The first generation of the Tuatha dé Danann had to fight off the giant races of the Firbolgs and the Formorians. The Formorians were a semi-divine race said to have inhabited Ireland in the ancient times. It is believed that they are the beings who preceded the gods, similar to the Greek Titans; having the body of a man and the head of a goat (according to 11th century text), or to have had one eye, one arm and one leg.
The Tuatha dé Danann’s chief of the gods, the Dagda, (father figure and protector of the tribe) was known to have a cauldron (which was said to restore life) and a harp- battle scarred and made of oak.
When his men went to battle, the Dagda would set up his magic harp and sweep his hand across the strings. A war song would ring out making his warriors buckle his armor; brace his knees and shout, “Forth the fight!” When the men returned, weary and wounded, the Dagda would take his harp and strike a few chords- as the magic music stole out upon the air, every man forgot his weariness and his wounds and thought of the honor he won, and the comrade who had died beside him and the safety of his wife and children.
So it was that after the second battle of Mag Tuiread (Moytura), the Dagda discovered that his harp, together with his harper, had been captured by the Formorians and taken with them in their flight. Angered beyond measure, he set out with his son to reclaim it.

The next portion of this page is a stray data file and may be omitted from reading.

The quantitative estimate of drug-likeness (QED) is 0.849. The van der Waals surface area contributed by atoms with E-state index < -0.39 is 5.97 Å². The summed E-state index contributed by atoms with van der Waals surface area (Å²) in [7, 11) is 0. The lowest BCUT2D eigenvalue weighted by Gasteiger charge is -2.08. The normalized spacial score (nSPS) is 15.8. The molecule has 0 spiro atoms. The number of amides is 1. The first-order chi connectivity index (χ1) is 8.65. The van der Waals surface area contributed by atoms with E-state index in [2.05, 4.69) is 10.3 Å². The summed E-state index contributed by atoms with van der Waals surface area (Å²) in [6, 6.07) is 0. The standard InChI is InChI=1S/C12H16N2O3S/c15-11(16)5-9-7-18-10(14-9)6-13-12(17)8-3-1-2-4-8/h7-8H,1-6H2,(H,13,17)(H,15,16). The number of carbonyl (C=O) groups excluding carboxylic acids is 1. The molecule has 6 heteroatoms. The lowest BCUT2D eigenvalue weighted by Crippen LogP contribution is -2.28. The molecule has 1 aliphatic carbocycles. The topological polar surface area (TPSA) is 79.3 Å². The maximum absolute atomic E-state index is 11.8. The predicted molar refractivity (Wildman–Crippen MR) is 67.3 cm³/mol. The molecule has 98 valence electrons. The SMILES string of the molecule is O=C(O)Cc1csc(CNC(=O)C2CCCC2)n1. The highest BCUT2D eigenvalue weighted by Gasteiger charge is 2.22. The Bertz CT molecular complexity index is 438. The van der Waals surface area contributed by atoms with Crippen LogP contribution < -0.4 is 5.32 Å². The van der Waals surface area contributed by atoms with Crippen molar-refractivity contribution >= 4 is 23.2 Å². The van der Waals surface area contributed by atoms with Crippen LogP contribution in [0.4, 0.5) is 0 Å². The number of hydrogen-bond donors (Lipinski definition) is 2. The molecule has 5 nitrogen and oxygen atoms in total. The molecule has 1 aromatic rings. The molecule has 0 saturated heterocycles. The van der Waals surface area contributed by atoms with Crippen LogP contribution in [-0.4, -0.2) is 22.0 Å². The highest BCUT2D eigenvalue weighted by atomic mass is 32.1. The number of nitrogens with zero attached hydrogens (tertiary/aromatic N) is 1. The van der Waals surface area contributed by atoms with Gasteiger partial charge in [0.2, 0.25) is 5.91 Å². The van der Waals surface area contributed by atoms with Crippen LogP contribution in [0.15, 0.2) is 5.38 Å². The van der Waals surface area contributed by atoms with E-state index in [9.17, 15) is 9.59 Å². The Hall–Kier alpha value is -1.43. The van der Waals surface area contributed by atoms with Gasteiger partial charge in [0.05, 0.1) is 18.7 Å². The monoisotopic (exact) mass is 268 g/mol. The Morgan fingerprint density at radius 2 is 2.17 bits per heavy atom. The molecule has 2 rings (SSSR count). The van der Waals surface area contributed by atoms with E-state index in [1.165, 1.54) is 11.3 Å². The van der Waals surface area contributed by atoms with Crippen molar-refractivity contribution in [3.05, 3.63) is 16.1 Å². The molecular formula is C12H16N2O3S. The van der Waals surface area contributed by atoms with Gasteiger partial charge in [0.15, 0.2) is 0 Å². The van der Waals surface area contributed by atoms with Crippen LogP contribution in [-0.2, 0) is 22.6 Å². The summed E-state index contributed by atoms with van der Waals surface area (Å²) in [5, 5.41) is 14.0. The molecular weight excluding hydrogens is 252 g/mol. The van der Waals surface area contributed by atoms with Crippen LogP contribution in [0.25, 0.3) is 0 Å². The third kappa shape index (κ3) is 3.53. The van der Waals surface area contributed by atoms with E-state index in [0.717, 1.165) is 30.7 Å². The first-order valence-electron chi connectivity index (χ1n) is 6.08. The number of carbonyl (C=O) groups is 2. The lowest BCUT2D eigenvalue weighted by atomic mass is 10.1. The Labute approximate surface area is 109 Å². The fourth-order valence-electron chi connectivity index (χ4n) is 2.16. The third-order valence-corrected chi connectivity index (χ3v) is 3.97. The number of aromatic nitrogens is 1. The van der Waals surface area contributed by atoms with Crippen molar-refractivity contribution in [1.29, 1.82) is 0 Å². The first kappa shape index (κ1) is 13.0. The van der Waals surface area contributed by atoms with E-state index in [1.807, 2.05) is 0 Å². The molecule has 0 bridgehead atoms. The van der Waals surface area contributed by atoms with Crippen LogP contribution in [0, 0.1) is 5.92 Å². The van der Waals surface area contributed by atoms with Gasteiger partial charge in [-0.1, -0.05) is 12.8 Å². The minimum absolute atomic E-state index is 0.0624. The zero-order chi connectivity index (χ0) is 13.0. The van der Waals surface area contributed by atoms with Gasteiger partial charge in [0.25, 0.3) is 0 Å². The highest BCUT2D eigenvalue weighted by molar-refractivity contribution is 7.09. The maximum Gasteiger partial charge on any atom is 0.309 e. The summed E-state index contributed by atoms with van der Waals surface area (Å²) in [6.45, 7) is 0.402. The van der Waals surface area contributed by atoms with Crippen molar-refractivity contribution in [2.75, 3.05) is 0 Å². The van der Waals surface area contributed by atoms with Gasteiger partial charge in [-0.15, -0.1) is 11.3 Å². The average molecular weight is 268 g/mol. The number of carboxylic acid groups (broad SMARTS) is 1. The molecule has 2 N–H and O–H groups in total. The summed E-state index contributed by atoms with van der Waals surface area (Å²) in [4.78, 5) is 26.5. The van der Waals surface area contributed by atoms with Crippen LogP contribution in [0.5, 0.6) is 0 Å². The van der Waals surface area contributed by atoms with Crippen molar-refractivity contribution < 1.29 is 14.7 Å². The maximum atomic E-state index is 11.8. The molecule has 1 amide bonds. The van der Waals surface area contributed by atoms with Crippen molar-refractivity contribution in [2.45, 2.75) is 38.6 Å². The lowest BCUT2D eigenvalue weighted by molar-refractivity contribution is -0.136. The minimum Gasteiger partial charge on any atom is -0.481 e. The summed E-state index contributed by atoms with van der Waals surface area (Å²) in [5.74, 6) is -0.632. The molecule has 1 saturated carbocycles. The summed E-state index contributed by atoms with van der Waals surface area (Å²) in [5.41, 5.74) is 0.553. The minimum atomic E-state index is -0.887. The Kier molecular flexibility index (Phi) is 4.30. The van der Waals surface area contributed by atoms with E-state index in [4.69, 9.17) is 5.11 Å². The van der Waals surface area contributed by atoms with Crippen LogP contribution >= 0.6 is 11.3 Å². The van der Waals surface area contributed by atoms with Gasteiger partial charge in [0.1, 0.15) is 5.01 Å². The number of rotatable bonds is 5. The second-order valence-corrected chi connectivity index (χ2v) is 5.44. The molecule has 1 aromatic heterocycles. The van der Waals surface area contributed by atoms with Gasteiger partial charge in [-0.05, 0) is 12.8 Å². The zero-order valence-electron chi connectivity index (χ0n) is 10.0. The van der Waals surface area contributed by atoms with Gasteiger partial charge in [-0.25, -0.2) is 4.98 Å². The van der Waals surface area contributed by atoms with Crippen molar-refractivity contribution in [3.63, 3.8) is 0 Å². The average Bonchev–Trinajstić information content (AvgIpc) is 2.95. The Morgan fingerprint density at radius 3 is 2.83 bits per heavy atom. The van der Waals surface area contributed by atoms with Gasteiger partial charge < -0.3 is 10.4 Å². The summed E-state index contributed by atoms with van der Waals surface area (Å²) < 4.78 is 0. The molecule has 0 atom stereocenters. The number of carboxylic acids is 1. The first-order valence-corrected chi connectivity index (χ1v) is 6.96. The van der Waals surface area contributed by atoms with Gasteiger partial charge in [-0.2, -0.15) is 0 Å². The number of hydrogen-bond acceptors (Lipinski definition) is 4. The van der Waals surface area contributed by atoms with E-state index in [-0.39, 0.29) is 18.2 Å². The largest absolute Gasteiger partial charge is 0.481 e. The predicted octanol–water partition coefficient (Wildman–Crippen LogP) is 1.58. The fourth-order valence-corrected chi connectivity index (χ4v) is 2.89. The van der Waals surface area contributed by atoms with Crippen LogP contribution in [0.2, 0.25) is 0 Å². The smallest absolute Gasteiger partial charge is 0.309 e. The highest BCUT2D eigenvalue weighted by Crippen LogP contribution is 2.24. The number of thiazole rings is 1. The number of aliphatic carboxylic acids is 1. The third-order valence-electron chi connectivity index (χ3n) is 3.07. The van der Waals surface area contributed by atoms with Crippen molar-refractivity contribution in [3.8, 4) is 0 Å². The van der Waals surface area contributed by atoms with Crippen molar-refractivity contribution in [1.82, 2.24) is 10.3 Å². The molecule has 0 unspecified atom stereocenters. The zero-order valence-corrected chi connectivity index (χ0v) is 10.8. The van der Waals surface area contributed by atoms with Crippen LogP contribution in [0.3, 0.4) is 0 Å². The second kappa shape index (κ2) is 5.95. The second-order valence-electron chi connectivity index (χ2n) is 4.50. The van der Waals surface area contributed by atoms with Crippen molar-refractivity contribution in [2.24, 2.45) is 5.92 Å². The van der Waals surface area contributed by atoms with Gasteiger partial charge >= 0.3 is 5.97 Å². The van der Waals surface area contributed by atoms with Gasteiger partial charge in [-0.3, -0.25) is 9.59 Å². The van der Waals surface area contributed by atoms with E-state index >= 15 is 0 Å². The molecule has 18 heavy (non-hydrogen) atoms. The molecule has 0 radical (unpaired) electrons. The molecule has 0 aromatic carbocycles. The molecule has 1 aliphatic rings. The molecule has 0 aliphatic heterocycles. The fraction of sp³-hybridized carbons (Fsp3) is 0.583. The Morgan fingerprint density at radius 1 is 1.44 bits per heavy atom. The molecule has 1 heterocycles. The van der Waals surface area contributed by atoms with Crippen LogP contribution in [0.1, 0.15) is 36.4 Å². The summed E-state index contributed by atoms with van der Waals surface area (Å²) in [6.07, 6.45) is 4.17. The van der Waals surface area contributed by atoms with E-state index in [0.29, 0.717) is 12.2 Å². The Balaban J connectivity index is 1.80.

Stealthily they approached the Formorian camp. Soon they could hear the sounds of the feasting hall in which Bres, the Formorian king, was dining. Approaching the doorway, they could just make out through the smoke and candle-flame the outline of the old harp hanging on the wall. Dagda entered boldly and summoned his harp with this chant:
Come Daurdable, apple-sweet murmurer
Come, Coir-cethair-chuir, four-angled frame of harmony,
Come summer, come winter
Out of the mouths of harps and bags and pipes!
Immediately the old harp flew to his hand across the hall, killing nine men as it came. A shocked hush fell on the company. In the silence, Dagda laid his hands on the strings and unleashed the Three Noble Strains of Ireland that he had bound into his harp. First he played the goltrai, or strain of weeping, so that all present began to mourn and lament their defeat. Then he played the geantrai, the strain of merriment, so that the company turned to laughter and drunken foolery. Lastly he played the suantrai, or sleep-strain, whereupon the warriors fell into a profound slumber. After this the Dagda and his son left the camp as quietly as they had come, taking the harp and harpist with them.
The Tuatha dé Danann were the children of the great goddess Danu and are depicted as magical fairy people who were later overrun by the Milesians who allowed them to reside underground in the sidhe, or fairy mounds. In folk belief the sidhe are often appeased with offerings and care is taken to avoid angering or insulting them. Often they are not named directly, but spoken of as “The Good Neighbors”, “The Fair Folk”, or simply, “The Folk”. They are generally described as stunningly beautiful, but can also be terrible and hideous.